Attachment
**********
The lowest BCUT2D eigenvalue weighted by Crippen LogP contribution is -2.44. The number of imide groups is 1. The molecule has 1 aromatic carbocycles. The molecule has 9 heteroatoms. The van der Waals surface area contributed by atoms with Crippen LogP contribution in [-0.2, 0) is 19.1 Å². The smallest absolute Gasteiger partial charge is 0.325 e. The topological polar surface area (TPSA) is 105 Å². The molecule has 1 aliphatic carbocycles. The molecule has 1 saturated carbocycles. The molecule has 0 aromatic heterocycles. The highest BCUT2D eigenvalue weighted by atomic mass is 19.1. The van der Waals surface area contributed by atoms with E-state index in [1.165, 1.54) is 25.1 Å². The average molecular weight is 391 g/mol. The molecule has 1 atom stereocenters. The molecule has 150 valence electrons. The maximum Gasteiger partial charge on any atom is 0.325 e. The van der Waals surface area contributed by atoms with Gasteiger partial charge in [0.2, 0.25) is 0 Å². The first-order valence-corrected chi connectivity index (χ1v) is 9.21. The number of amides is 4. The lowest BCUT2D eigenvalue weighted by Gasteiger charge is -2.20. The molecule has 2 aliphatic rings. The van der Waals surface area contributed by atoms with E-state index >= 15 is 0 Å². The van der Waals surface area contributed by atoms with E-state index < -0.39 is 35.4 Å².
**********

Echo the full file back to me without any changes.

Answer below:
The lowest BCUT2D eigenvalue weighted by Crippen LogP contribution is -2.44. The number of imide groups is 1. The molecule has 1 aromatic carbocycles. The molecule has 9 heteroatoms. The van der Waals surface area contributed by atoms with Crippen LogP contribution in [-0.2, 0) is 19.1 Å². The smallest absolute Gasteiger partial charge is 0.325 e. The topological polar surface area (TPSA) is 105 Å². The molecule has 1 aliphatic carbocycles. The molecule has 1 saturated carbocycles. The molecule has 0 aromatic heterocycles. The highest BCUT2D eigenvalue weighted by atomic mass is 19.1. The van der Waals surface area contributed by atoms with E-state index in [1.165, 1.54) is 25.1 Å². The average molecular weight is 391 g/mol. The molecule has 1 atom stereocenters. The molecule has 150 valence electrons. The maximum Gasteiger partial charge on any atom is 0.325 e. The van der Waals surface area contributed by atoms with Gasteiger partial charge in [0.2, 0.25) is 0 Å². The first-order valence-corrected chi connectivity index (χ1v) is 9.21. The number of amides is 4. The lowest BCUT2D eigenvalue weighted by Gasteiger charge is -2.20. The molecule has 2 aliphatic rings. The van der Waals surface area contributed by atoms with E-state index >= 15 is 0 Å². The van der Waals surface area contributed by atoms with E-state index < -0.39 is 35.4 Å².